Dolls are getting more diverse all the time, and that diversity extends beyond ethnicity. Peek online or at your local toy store, and you’ll see that the doll aisle offers a wider variety than ever before, including boy dolls, ones featuring characters with interests in science and computers, and models depicting disabilities. Truly, we are living in a Golden Age of doll play, given how many niches are represented. And that’s leading to something pretty interesting: that the different niches themselves are starting to blur together.
Time was that dolls—not to mention action figures, outdoor toys, and nearly all playthings—seemed to be generated and executed with an eye for one-item-per-niche. niches. The doll was the classic example. While fashion dolls such as Barbie have long been manufactured in non-Caucasian versions, skin tone tended to be the extent of what made each one unique. But recently, GoldieBlox announced its Ruby Rails Coding Action Figure, which similar to the company’s Zipline Action Figure, is intended to encourage girls’ interest in science, technology, engineering, and mathematics (STEM) subjects.
(And yes, I acknowledge that the name of the item itself is “action figure,” not “doll.” However, GoldieBlox’s action figures just cannot help but be viewed as competitors in the doll space. See articles like the ones at ABC News and AdWeek, or check out the text from GoldieBlox’s official site, in which the Zipline Action Figure is referred to as, “More than just a doll.” So I call it mere semantics, for now.)
Putting aside the laudable ambition of inspiring more girls into STEM-related fields, what makes Ruby Rails so fascinating (to me, anyway) is she’s both African-American as well as a coding enthusiast. As such, she has the potential to appeal to two marketing demographics: Kids who are looking for an African-American doll to play with, and kids who love coding and/or STEM subjects, and want a doll who reflects those passions. Considering that GoldieBlox could have simply taken its mascot character, Goldie—who aside from being Caucasian-looking, is more established at this time—and repackaged her as a coder, it seems like a particularly bold move.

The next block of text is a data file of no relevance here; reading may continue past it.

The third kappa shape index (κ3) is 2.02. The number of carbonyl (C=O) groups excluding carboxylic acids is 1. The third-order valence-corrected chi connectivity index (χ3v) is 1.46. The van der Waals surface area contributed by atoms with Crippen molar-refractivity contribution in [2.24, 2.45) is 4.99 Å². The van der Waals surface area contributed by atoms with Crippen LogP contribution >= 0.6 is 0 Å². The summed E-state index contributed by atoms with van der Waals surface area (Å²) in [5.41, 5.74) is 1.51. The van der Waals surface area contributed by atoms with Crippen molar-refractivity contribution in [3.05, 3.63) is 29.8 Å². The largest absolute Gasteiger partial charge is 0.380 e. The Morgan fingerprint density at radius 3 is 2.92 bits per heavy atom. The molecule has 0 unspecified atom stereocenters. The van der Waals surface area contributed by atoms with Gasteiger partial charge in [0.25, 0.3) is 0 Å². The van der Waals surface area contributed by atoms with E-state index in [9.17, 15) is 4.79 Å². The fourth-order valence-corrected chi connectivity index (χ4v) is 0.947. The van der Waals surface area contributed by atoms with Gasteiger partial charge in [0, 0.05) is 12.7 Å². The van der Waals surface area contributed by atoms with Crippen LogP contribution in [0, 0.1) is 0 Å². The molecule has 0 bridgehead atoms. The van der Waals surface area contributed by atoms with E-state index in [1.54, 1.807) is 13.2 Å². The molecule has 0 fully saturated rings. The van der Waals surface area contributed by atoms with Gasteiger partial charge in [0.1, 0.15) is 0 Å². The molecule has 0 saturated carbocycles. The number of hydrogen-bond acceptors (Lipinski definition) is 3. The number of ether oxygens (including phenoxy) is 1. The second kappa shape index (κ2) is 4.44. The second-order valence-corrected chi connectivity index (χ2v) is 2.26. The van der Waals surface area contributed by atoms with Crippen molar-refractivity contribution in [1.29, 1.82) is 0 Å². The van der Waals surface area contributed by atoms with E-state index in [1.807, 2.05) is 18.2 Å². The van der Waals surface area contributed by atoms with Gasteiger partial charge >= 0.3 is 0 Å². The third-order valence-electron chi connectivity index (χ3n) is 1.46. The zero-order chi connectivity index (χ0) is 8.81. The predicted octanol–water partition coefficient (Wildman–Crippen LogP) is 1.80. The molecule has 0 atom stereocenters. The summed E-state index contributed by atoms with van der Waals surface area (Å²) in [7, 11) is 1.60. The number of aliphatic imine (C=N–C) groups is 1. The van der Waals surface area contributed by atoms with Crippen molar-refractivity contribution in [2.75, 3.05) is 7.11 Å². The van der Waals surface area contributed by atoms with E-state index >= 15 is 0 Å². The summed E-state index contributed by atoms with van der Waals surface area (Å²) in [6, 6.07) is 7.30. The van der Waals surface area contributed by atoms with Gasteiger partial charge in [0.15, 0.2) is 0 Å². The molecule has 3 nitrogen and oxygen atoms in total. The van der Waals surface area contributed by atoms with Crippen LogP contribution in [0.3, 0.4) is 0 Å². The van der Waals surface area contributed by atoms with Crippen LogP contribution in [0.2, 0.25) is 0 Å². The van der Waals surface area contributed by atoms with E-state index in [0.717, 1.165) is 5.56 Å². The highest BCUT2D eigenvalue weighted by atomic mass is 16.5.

Meanwhile, Toys “R” Us is toasting the five-year anniversary of its Journey Girls brand with a new line of dolls featuring characters of varying ethnicities. In what I consider a similar attempt at appealing to two marketing demographics at once, one of the Journey Girls characters appears to be both African-American as well as disabled. Now, I say “appears,” because, although the new Journey Girls line features a wheelchair accessory, the Journey Girls Wheelchair and Crutch Set–which interestingly, is the second-highest-selling item in the entire Journey Girls line, according to the retailer’s own web site–having a disability is not part of the character’s official narrative.
And yet, there is this photo from the official press materials (see right), and it just seems like too much of a coincidence. And come to think of it, why wouldn’t Toys “R” Us want parents and children looking for either an African-American doll, one that positively depicts a disability, or both to receive messages that Journey Girls is the perfect line for them? In case you haven’t read it yet, I recommend checking out a Toy Book commentary post from three months ago, from our own Maddie Michalik, entitled, “Why Every Toy Company Needs to Follow MakieLab’s Lead,” in which she examines the growing demand among kids and adults for play items that more faithfully represent the world.
Turning back to the trend of dolls moving across niches, I really like that this is happening. It’s a proper reflection of reality, in which computer enthusiasts come in all ethnic groups, and being in a wheelchair doesn’t mean you cannot also be an African-American fashionista. If parents and children are demanding these types of toys, it’s because they know–or are on their way to knowing–that none of us is defined by just one trait or adjective. We’re all a combination of different interests, experiences, and materials, and if kids get that, then we’re already one step closer to a better world.
For more commentary from Phil, check back often. Views expressed in this column are solely those of the author, and do not necessarily reflect the views of The Toy Book as a whole. We hope that you will share your comments and feedback below. Until next time!